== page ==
Anomaly between official estimates and prevailing rates highlighted at public hearing
Revenue, registration departments working on latest revision to come into effect from January 2007"A lot of confusion can be avoided if authorities publish 1981 GL values"
CHENNAI: What is the difference between market value of a property and the government-fixed guideline value? A lot.
According to Chennai resident K. Harinathan, the difference was enough to drop his plans to buy a flat in Kattankulathur.
"I could get only a bank loan for Rs. 5 lakh as the seller registered the deed as per the lower guideline value. The actual price of the flat was Rs.12 lakh. Where would I go for the rest of the money?" asks this retired banker.
This anomaly was raised repeatedly by owners, valuers and property developers who attended the public hearing at the Chennai Collectorate on Tuesday by the committee looking into revision of guideline values. While one suggested that the proposed guideline value of land in Periamet was less, another pointed out that those parts of Moore Street closer to NSC Bose Road were costlier. Adopting a uniform GL value for the entire street would not be feasible, he argued.
The official team, including Chennai Collector R. Jaya, replied that they had already categorised the street in five segments so each portion could be valued differently.
All the responses and suggestions would be taken into consideration as part of the government's detailed exercise to find the market values to make land deals transparent and to check undervaluing by buyers who try to avoid paying higher registration duty, said a senior revenue department official.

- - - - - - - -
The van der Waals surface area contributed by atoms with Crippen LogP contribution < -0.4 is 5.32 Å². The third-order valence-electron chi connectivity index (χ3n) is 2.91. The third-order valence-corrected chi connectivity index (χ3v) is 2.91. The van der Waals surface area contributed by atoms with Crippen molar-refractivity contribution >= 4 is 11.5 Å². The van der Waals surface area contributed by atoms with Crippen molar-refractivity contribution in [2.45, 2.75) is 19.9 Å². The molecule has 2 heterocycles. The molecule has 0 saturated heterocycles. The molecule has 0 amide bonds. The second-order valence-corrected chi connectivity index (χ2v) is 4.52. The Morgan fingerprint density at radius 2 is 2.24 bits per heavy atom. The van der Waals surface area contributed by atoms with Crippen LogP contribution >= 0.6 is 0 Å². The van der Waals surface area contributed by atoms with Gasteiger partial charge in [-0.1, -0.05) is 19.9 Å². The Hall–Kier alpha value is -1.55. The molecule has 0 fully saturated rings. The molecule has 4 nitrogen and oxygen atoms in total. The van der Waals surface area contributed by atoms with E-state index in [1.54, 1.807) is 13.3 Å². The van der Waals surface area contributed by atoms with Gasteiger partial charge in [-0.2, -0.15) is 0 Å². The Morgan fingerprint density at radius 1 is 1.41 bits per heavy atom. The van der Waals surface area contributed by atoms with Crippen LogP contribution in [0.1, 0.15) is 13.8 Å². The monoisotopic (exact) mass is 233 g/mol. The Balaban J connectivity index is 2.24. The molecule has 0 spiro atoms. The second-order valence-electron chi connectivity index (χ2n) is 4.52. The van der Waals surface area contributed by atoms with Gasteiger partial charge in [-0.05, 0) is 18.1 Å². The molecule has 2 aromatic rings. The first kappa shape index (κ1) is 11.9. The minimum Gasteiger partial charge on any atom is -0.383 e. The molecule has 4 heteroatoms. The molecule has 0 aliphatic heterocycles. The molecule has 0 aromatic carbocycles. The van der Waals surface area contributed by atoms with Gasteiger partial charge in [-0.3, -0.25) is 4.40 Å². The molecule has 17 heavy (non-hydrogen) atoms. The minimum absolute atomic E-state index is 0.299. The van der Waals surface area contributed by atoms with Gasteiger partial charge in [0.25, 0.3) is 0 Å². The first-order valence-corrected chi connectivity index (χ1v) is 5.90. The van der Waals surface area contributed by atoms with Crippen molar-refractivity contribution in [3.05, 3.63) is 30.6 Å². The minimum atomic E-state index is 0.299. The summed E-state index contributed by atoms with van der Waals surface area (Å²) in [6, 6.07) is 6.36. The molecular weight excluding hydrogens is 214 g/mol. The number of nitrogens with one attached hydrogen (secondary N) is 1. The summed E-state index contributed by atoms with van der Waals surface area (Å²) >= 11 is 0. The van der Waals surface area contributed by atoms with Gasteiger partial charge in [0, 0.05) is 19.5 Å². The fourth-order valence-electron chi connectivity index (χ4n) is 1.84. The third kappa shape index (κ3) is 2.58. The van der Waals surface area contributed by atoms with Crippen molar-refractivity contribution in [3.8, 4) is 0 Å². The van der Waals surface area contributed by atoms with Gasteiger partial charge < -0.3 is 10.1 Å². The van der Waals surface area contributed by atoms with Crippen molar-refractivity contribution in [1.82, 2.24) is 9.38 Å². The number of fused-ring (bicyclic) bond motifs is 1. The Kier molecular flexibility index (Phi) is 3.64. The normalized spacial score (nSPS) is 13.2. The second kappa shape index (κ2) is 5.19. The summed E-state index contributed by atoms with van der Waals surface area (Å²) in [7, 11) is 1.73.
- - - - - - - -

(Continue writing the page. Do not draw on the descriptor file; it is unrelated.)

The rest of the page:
The annual revision of guideline values ran into rough weather in 2003 after many raised objections to anomalies between the rates fixed by the government and the market prices, the official said.
The data collection and revision were initially done by the revenue department and later, by the registration department.
However, the two departments are working together in the latest revision that would come into effect from January 2007.
According to C.H. Gopinatha Rao, member of Institute of Valuers and one of the participants, it is for the first time that the registration department has given the opportunity for the public to express their views on the guideline values of land they propose to revise.
However, he said, "it may not be possible to have a method to fix GL values without anomalies as each site has different characteristics."
According to Mr. Rao, in cases where sale value is less than GL value, the sellers have to calculate capital gains based on the higher value (GL).
They end up paying capital gain tax for the amount not received towards the sale.
Mr. Rao says that the registration department should immediately update GV values in case of rapid rise in demand for land, as is happening in the IT corridor.
The lower value, he says, gives scope for concealment of unaccounted money resulting in loss of revenue for the state.
Also, a judicial committee consisting representatives from Chennai Metropolitan Development Authority, the income tax department and the legal fraternity would help redress grievances faster and better than making appeals to deputy collector (stamps), IG (registration) or filing writ petitions in the court, he added. Mr. Harinathan, who sold his ancestral house recently and filed his income tax returns last year, is still awaiting the day when the taxman will knock on his door.
"Because of non-availability of 1981 GL values from the sub-registrar's office, I had to make a guesswork as far as land value was concerned to arrive at the current sale figure," recalls Mr. Harinathan.
Now, he is not sure whether IT officials will accept his figure or ask him to furnish documentary evidence on how he arrived at the sale figure.
"A lot of confusion can be avoided if authorities publish the 1981 GL values, the figure for all buildings constructed before 1981, along with the revised ones," says Mr. Harinathan.